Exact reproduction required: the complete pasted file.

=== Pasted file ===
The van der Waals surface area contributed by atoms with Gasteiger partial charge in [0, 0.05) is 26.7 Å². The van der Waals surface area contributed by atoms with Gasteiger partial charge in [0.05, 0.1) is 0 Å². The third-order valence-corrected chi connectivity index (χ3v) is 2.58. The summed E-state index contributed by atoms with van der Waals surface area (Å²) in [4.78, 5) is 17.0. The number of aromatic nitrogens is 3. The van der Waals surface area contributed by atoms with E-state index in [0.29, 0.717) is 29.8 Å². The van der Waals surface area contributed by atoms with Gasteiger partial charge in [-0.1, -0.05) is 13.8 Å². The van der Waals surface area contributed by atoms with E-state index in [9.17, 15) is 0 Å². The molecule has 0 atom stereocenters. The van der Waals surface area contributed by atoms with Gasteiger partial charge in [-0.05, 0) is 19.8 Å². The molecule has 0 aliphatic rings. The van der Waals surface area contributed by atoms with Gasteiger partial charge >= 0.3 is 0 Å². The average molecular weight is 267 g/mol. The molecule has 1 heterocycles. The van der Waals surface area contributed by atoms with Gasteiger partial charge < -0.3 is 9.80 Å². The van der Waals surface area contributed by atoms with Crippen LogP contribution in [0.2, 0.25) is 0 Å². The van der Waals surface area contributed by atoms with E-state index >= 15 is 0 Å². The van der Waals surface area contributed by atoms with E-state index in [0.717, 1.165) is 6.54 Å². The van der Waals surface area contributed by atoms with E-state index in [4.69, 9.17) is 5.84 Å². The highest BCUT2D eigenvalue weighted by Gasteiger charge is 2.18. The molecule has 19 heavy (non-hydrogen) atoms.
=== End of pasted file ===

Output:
The van der Waals surface area contributed by atoms with Gasteiger partial charge in [0, 0.05) is 26.7 Å². The van der Waals surface area contributed by atoms with Gasteiger partial charge in [0.05, 0.1) is 0 Å². The third-order valence-corrected chi connectivity index (χ3v) is 2.58. The summed E-state index contributed by atoms with van der Waals surface area (Å²) in [4.78, 5) is 17.0. The number of aromatic nitrogens is 3. The van der Waals surface area contributed by atoms with E-state index in [0.29, 0.717) is 29.8 Å². The van der Waals surface area contributed by atoms with Gasteiger partial charge in [-0.1, -0.05) is 13.8 Å². The van der Waals surface area contributed by atoms with E-state index in [9.17, 15) is 0 Å². The molecule has 0 atom stereocenters. The van der Waals surface area contributed by atoms with Gasteiger partial charge in [-0.05, 0) is 19.8 Å². The molecule has 0 aliphatic rings. The van der Waals surface area contributed by atoms with Gasteiger partial charge >= 0.3 is 0 Å². The average molecular weight is 267 g/mol. The molecule has 1 heterocycles. The van der Waals surface area contributed by atoms with Gasteiger partial charge < -0.3 is 9.80 Å². The van der Waals surface area contributed by atoms with Crippen LogP contribution in [0.2, 0.25) is 0 Å². The van der Waals surface area contributed by atoms with E-state index >= 15 is 0 Å². The van der Waals surface area contributed by atoms with E-state index in [0.717, 1.165) is 6.54 Å². The van der Waals surface area contributed by atoms with E-state index in [4.69, 9.17) is 5.84 Å². The highest BCUT2D eigenvalue weighted by Gasteiger charge is 2.18. The molecule has 19 heavy (non-hydrogen) atoms.